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SNIFF SNIFF? NOTHING.

The loss of taste and smell are possible symptoms of Covid-19

REUTERS/Francis Kokoroko
On the front line.
  • Chase Purdy
By Chase Purdy

Food Reporter

People around the world are reporting the temporary loss of their senses of taste and smell as doctors fight against the spread of Covid-19.

On March 20, Jérôme Salomon, the head of the French health authority, said in a daily health update that losing your sense of taste or smell appeared to be a symptom of Covid-19, alongside coughing, fever, headaches, and general aches and pains.

The French weren’t the only to notice the phenomenon. It was also reported in Iran, Italy, Germany, and the US, to say nothing of accounts peppered across social media.

As anecdotes continue to crop up, the medical community is still putting all the pieces together. When asked last week about scattered reports around the loss of taste and smell, Greg Poland of the Mayo Clinic said the news accounts raised questions but didn’t necessarily qualify anosmia as an official symptom of infection with SARS-CoV-2.

“There have been no reports in the medical literature, that I’m aware of, in terms of widespread loss of smell and taste,” Poland said at the time. “Having said that, respiratory viruses…can cause sinusitis—which certainly can cause loss of smell.”

Sinusitis is when cavities around the nasal passages become inflamed. That inflammation can inhibit a person’s ability to smell—also known as anosmia. And because our senses of smell and taste are interconnected, sinusitis could also play a role in reported distortion of the sense of taste—so-called dysgeusia.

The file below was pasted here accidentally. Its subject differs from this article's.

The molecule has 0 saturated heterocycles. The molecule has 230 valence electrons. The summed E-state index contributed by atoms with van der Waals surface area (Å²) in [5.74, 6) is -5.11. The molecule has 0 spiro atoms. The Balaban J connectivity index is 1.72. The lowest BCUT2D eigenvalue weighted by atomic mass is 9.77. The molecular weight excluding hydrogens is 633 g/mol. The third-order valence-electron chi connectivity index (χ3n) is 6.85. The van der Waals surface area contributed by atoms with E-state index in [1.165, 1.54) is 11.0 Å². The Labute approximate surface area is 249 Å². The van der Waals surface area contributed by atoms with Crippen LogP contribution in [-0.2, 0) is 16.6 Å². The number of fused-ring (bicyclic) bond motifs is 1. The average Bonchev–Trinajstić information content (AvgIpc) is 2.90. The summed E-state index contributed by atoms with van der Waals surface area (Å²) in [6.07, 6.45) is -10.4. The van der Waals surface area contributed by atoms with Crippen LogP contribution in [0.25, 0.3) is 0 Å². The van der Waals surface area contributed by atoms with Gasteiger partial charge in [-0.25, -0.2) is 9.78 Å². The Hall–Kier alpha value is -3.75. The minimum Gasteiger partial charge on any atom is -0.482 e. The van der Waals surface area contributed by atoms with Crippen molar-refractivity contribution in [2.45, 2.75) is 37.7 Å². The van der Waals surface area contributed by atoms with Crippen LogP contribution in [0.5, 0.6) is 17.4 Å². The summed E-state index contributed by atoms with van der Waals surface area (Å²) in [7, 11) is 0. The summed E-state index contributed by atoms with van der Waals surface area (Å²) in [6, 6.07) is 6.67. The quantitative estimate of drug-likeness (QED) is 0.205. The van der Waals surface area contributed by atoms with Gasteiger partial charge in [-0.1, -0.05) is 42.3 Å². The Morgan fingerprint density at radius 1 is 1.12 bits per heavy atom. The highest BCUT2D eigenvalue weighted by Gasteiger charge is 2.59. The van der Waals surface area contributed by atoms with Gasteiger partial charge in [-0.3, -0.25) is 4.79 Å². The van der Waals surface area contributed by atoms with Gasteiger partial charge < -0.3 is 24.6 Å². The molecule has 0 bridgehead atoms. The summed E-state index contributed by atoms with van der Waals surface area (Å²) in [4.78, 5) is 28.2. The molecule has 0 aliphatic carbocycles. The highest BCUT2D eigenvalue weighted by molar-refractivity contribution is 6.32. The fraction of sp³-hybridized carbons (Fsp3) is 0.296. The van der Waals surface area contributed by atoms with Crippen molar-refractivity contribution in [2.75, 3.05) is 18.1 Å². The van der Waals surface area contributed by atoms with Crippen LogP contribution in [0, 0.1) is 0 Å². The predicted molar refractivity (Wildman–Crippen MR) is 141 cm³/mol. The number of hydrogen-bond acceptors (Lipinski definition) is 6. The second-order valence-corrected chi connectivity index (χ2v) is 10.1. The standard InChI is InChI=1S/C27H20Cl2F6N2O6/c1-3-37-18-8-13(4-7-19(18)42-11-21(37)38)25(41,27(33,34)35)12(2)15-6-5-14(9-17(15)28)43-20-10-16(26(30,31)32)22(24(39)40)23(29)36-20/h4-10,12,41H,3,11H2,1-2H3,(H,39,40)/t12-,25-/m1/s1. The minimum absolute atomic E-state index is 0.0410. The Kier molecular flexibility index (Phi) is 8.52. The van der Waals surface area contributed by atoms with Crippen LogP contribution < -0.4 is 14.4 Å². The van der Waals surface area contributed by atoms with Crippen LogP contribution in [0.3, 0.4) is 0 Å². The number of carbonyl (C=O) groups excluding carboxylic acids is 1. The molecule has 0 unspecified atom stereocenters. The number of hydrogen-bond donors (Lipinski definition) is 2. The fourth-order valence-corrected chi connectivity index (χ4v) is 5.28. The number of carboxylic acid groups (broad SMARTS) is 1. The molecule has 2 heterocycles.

At a major hospital in Atlanta, Georgia, Antoinette Ward is a nurse practitioner leading the testing of Covid-19 for her institution. She said much of what we know about Covid-19 is evolving, and that includes the symptoms medical professionals look out for when new patients come to them.

“A lot of people are experiencing nausea and diarrhea, so we’re all learning about the disease process and how it affects people,” Ward said. “I’ve definitely heard [from patients] about the loss of smell, I have not specifically taken care of a patient who has complained of a loss of taste.”

Both of those accounts came before some mainstream medical associations began to communicate about the taste and smell loss to their member. On Sunday, the American Academy of Otolaryngology posted onto its website a recommendation that medical professionals treat loss of taste and smell as symptoms of Covid-19.

“Anecdotal evidence is rapidly accumulating from sites around the world that anosmia and dysgeusia are significant symptoms associated with the Covid-19 pandemic,” the group said in its statement.

Two medical groups in the United Kingdom, the British Rhinological Society and ENT UK, issued a joint statement about the loss of smell being a symptom.

A representative with the World Health Organization today (March 23) said the group has seen many reports of loss of the two senses, and has started looking into whether it’s connected to the virus.

The development shows how the medical community is being asked—in real time—not only to respond to the health crisis on the ground, but also to step back and notice global trends. It’s a reminder that the evolution of medical knowledge is a very human process, filled with trial-and-error, patience, and diligence.

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